The other ETF that stands out for strong performance this financial year to date is the Russell Australian Responsible Investment ETF on an annualised equivalent of 10.13%. This has $68m invested, average volume of 6k units per day and an implied liquidity of $6.1m. In this instance, the funds holds a position in Spotless (SPO) which is illiquid and that reduces the implied liquidity number. The issue / question from our perspective is, what is an investor actually getting, what ‘value add’ is there in a fund like this given they simply hold the 4 banks within their top 5 holdings and rebalance twice a year? After all, they charge 0.45% pa for the privilege.  

The 3 most popular Income ETFs are the Vanguard (VHY) which has $1bn invested, the Betashares (YMAX) which has $395m invested and the iShares (IHD) with $260m invested. All of these have good liquidity with the Betashares YMAX on track to book the best performance this year. That fund is currently up 5.94% financial year to date, has an average yield of 6.77% and a P/E of 15.72, or in other words, metrics that are very much in line with the overall market. To us, these are hardly exciting metrics for  the 0.59% fee being charged, while if we look at the longer term performance, it has trailed it’s benchmark by an aggregate of 9.88% since inception in 2013.

The best performer in the income space over 5 years has actually been the Vanguard Fund (VHY) which has outperformed the accumulation index  by ~2% annually before fees, and this is the ‘cheapest’ of all the funds with a 0.25% annual fee. It’s also the most liquid.

In terms of analysing its holdings, it’s a fairly simple beast and just tracks it’s benchmark. One aspect that does catch our eye though is that it’s expensive from an earnings perspective trading on a PE of 17x and it holds ‘yield’ investments, two themes that will have clear headwinds in an environment of rising interest rates.  

In terms of the underperformers, the Betashares Harvester sticks out for all the wrong reasons and this is a fund we’ve covered numerous times in the past. Suffice to say we don’t like it, and have no interest investing in it.

We have not discussed the UBS IQ Morningstar ETF as it only has $24m invested, while the VanEck Vectors ETF has just $3.83m.

Conclusion (s)

While the growth in ETFs can’t be denied, we find it hard to get excited about equity income ETFs in aggregate.
In our view, ETFs are best utilised for specific themes rather than gaining (for example) broad income exposure
Cheap international exposure is another area where ETFs can be beneficial and we’ll cover those in future reports.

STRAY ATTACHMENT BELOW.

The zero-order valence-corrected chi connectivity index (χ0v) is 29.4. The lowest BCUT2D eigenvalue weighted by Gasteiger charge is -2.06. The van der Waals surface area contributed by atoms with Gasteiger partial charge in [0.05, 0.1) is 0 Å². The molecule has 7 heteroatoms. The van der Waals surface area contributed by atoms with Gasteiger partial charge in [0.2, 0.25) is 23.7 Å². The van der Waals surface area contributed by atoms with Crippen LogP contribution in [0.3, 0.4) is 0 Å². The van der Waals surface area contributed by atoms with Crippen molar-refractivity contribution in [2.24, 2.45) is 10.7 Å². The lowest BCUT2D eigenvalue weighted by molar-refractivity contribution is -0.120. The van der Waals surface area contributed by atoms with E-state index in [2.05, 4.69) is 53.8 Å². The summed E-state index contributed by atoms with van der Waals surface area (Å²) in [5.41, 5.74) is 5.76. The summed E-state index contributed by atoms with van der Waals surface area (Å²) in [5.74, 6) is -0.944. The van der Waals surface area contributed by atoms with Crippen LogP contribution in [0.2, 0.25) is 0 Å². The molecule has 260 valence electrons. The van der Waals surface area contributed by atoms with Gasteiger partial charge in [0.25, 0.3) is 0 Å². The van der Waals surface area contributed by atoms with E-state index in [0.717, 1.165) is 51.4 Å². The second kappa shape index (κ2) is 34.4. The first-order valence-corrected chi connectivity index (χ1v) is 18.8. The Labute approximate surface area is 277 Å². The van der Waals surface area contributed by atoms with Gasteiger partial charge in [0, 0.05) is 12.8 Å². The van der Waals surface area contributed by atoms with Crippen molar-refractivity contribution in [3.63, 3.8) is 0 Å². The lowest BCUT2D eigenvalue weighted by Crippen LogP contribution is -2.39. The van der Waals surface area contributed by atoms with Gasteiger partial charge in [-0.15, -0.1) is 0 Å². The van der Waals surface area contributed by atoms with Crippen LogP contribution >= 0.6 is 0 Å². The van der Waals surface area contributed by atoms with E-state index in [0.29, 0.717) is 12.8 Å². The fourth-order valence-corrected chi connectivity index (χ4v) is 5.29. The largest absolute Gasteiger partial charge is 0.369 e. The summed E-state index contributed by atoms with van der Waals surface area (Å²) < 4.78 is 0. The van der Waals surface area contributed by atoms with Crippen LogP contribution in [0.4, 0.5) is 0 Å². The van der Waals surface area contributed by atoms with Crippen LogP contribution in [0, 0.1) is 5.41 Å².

CBA Hybrid Deal

Today CBA released a new Hybrid Security that, on a relative basis looks more attractive than the recent Westpac Hybrid which lists on the 14th March. Two important points. The Westpac deal was priced at 3.20% over the bank bill rate with 7.5 years to first call, while the CBA deal will likely be priced at 3.40% over with a similar duration. It means the Westpac deal will likely open below the $100 face value, by about ~1% all things being equal. Obviously sitting with the benefit of hindsight,  $1 to invest today would oscillate into the CBA deal over and above the WBC note, however in our view both on a relative basis still look attractive, particularly given there is likely to be very little supply for the remainder of the year.   

Details of the CBA deal…from Bond Adviser below. We have the CBA Treasurer in this afternoon to run through it. Unlikely that we will learn a lot given the deal has been priced and the structure is the same as Basel III Tier 1 securities issued post 2013. The only other difference to the recent Westpac Note is this is a new money deal only – not a roll from an existing security. They will likely print something like $1.20bn in our view also long as demand is there, which would be all new money.

All in all, this is a fair value deal given where the market is now trading and we are likely to add this security to the MM Income Portfolio .

To bid for a priority allocation

Through Shaw and Partners, MM subscribers can bid for a priority allocation within the bookbuild process. For more information please email; [email protected] or call (02) 9238 1561

Have a great day

James & the Market Matters Team

Disclosure